Monday, April 20, 2009

Taking Medication on the Airplane

I am so relieved that spring break is finally over, and the house is momentarily quiet again. I think we all just spent way too much time together. The three little ones were able to push each others buttons in a matter of minutes, and the fighting was brutal. It got so bad in the car a few times, I threatened to take everyone into the local police station, so we could talk to a policeman about car safety. We once made it to the outside of the police station, but I never had the pleasure of dragging everyone in and trying to explain to the local police why I was there. I am not quite sure what their reaction would have been, but I will do it if I ever need to.

Now I have started to get back to what we need to do on our vacation. I can not wait to see what fun we will be on such a long plane flight. I plan on apologizing to everyone around us as soon as we get on, and maybe passing out earplugs to them. If I can not keep three children under control in my car that I can pull over, what in the world am I going to do on an airplane for 12 or so hours.

Anyways, I have been trying to get all of Conor's medicines in order, and realized I need to use half my carry on luggage just to carry it. Here is a list of my booty.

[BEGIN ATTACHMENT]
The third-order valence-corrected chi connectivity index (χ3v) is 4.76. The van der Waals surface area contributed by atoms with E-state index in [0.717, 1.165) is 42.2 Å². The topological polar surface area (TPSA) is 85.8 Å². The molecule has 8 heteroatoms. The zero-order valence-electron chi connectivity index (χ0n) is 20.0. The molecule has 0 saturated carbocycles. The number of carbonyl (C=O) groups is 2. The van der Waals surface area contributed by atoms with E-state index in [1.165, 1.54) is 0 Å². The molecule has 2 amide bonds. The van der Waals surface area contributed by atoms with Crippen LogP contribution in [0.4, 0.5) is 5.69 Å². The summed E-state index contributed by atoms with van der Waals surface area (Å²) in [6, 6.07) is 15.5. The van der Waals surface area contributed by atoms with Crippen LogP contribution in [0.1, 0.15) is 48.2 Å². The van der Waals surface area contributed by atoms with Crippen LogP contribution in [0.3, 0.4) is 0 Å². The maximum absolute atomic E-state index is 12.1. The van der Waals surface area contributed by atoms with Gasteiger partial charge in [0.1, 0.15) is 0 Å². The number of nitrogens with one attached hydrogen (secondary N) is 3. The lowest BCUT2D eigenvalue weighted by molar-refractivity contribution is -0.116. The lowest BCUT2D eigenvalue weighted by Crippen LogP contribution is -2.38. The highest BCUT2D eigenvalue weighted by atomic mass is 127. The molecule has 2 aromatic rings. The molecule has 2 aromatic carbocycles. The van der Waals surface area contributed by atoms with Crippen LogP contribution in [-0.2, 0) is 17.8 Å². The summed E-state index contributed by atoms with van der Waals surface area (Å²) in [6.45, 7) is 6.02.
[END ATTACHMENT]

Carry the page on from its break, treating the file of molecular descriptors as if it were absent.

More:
Benedryl (a wonder drug, good both for allergic reactions, and just in case to help little people sleep)
Pulmacort (for nebulizer)
Xopanex (for nebulizer)
A totally cool sleek little nebulizer
4 epi pens

And just in case you were wondering, here is the information now on what you are allowed to carry on airplanes in the case of medications.

"Additionally, we are continuing to permit prescription liquid medications and other liquids needed by persons with disabilities and medical conditions. This includes:
All prescription and over-the-counter medications (liquids, gels, and aerosols) including KY jelly, eye drops, and saline solution for medical purposes;
Liquids including water, juice, or liquid nutrition or gels for passengers with a disability or medical condition;
Life-support and life-sustaining liquids such as bone marrow, blood products, and transplant organs;
Items used to augment the body for medical or cosmetic reasons such as mastectomy products, prosthetic breasts, bras or shells containing gels, saline solution, or other liquids; and,
Gels or frozen liquids needed to cool disability or medically related items used by persons with disabilities or medical conditions.
However, if the liquid medications are in volumes larger than 3 ozs each, they may not be placed in the quart-size bag and must be declared to the Transportation Security Officer. A declaration can be made verbally, in writing, or by a person's companion, caregiver, interpreter, or family member.
Declared liquid medications and other liquids for disabilities and medical conditions must be kept separate from all other property submitted for x-ray screening.
For more information on these measures, please read our letter outlining this policy --
Changes in Allowances for Persons with Disabilities at Airport Security Checkpoints (pdf, 101Kb)"